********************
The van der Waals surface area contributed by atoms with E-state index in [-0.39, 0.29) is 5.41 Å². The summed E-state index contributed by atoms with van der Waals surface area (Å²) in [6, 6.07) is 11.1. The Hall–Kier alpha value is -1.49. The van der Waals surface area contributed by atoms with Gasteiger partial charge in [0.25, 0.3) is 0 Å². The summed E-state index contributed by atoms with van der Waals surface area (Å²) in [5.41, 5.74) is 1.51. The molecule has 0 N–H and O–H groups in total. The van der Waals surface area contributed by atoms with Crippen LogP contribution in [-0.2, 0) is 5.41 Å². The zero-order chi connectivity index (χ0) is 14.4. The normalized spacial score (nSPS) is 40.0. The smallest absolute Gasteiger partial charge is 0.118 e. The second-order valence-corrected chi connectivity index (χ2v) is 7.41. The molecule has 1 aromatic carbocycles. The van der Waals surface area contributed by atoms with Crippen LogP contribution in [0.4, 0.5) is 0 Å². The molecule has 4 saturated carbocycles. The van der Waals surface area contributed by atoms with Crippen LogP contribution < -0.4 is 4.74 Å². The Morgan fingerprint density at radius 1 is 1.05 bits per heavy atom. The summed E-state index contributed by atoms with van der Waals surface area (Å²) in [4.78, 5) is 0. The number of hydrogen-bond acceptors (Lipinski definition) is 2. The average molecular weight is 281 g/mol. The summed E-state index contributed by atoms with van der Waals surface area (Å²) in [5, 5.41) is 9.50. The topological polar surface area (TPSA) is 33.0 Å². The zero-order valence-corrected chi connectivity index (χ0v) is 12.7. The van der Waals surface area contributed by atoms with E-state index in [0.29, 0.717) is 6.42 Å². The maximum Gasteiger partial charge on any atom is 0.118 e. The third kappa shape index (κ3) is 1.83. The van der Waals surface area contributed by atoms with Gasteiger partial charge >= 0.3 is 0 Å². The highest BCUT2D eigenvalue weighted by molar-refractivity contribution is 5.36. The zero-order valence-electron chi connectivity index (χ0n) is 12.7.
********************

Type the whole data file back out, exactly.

The van der Waals surface area contributed by atoms with E-state index in [-0.39, 0.29) is 5.41 Å². The summed E-state index contributed by atoms with van der Waals surface area (Å²) in [6, 6.07) is 11.1. The Hall–Kier alpha value is -1.49. The van der Waals surface area contributed by atoms with Gasteiger partial charge in [0.25, 0.3) is 0 Å². The summed E-state index contributed by atoms with van der Waals surface area (Å²) in [5.41, 5.74) is 1.51. The molecule has 0 N–H and O–H groups in total. The van der Waals surface area contributed by atoms with Crippen LogP contribution in [-0.2, 0) is 5.41 Å². The zero-order chi connectivity index (χ0) is 14.4. The normalized spacial score (nSPS) is 40.0. The smallest absolute Gasteiger partial charge is 0.118 e. The second-order valence-corrected chi connectivity index (χ2v) is 7.41. The molecule has 1 aromatic carbocycles. The van der Waals surface area contributed by atoms with Crippen LogP contribution in [0.4, 0.5) is 0 Å². The molecule has 4 saturated carbocycles. The van der Waals surface area contributed by atoms with Crippen LogP contribution < -0.4 is 4.74 Å². The Morgan fingerprint density at radius 1 is 1.05 bits per heavy atom. The summed E-state index contributed by atoms with van der Waals surface area (Å²) in [4.78, 5) is 0. The number of hydrogen-bond acceptors (Lipinski definition) is 2. The average molecular weight is 281 g/mol. The summed E-state index contributed by atoms with van der Waals surface area (Å²) in [5, 5.41) is 9.50. The topological polar surface area (TPSA) is 33.0 Å². The zero-order valence-corrected chi connectivity index (χ0v) is 12.7. The van der Waals surface area contributed by atoms with E-state index in [0.29, 0.717) is 6.42 Å². The maximum Gasteiger partial charge on any atom is 0.118 e. The third kappa shape index (κ3) is 1.83. The van der Waals surface area contributed by atoms with Gasteiger partial charge >= 0.3 is 0 Å². The highest BCUT2D eigenvalue weighted by molar-refractivity contribution is 5.36. The zero-order valence-electron chi connectivity index (χ0n) is 12.7.